On the other hand, I'm tired. I still worry, though I know I shouldn't. Part of this process has been learning to live like the other shoe
isn't going to drop. In fact, as I reflected to a friend yesterday, it's about living like there isn't another shoe at all. It's about resisting the temptation to abandon faith and embrace worry. It's about recognizing when evil tries to plant a seed of doubt in my heart and refusing to allow it to grow. Forgive me for waxing philosophical for a moment, but this analogy's been on my heart for a few days now so I want to share it. I hope it'll mean something for at least one of you. Doubt and worry aren't of God. If you feel them, nip them in the bud. Don't allow evil to water that seed in you. If you do give in to bad feelings and worries, the tiny seed will grow into a vine that will choke you from the inside out, wrapping its arms around your heart, your mind, your soul, everything. So when you feel worries trying to sneak into and take root, cast them out immediately. It's what I try to do when I feel them taking hold.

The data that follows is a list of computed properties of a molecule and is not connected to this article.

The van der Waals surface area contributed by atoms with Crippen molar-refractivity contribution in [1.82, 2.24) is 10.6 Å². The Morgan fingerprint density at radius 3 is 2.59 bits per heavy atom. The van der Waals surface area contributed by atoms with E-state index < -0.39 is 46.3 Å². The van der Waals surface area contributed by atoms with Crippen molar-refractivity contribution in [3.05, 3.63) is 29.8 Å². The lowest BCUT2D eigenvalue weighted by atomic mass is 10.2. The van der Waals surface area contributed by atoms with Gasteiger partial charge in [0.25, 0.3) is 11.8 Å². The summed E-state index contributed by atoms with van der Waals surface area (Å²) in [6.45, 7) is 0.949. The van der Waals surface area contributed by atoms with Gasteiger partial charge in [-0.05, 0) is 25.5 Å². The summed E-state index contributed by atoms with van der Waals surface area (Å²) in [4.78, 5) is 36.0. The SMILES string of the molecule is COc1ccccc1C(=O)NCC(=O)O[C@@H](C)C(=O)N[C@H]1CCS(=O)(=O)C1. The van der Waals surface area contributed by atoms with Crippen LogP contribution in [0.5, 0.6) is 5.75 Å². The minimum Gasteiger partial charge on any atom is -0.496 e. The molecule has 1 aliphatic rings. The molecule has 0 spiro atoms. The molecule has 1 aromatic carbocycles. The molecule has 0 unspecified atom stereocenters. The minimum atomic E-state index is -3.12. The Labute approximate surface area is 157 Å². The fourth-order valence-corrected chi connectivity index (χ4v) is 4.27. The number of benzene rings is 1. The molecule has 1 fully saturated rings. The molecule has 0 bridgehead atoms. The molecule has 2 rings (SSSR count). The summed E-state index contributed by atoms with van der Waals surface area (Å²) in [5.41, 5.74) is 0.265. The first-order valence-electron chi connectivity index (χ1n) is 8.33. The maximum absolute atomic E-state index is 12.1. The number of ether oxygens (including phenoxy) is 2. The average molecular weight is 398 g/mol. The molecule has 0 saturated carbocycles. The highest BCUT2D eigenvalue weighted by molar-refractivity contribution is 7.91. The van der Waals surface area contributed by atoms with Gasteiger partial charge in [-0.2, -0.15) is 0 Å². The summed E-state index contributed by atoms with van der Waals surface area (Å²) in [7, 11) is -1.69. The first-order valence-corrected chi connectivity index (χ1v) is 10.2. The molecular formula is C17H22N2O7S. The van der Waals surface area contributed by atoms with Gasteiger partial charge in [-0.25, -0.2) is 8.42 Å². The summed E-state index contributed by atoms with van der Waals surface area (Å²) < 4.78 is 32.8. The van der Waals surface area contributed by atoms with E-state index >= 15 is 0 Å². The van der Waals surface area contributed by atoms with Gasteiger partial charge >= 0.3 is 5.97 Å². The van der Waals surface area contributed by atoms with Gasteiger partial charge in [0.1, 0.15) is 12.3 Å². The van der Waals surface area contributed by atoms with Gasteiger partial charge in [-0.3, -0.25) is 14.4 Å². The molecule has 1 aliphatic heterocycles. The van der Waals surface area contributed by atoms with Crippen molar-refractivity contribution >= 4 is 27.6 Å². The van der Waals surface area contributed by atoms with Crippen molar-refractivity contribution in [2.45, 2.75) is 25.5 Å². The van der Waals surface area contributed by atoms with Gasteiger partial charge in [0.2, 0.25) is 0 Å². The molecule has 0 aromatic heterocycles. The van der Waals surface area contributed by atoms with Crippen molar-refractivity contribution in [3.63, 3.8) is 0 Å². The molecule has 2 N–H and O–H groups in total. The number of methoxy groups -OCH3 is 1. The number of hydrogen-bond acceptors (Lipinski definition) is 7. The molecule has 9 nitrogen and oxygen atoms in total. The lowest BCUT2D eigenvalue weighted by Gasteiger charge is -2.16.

See? I should really just write more often so I can create more pointed, succinct entries. But it hasn't been my recent mode, so you have my apologies. As far as prayers go, please do continue to pray for our family. Please pray for Logan's continued, complete and sustained healing. Pray for the reality of Mark 11:22 to be burned into my heart, our hearts. Pray for faith, hope, belief and perseverance. Pray for comfort for Logan as he deals with the side effects of the medications.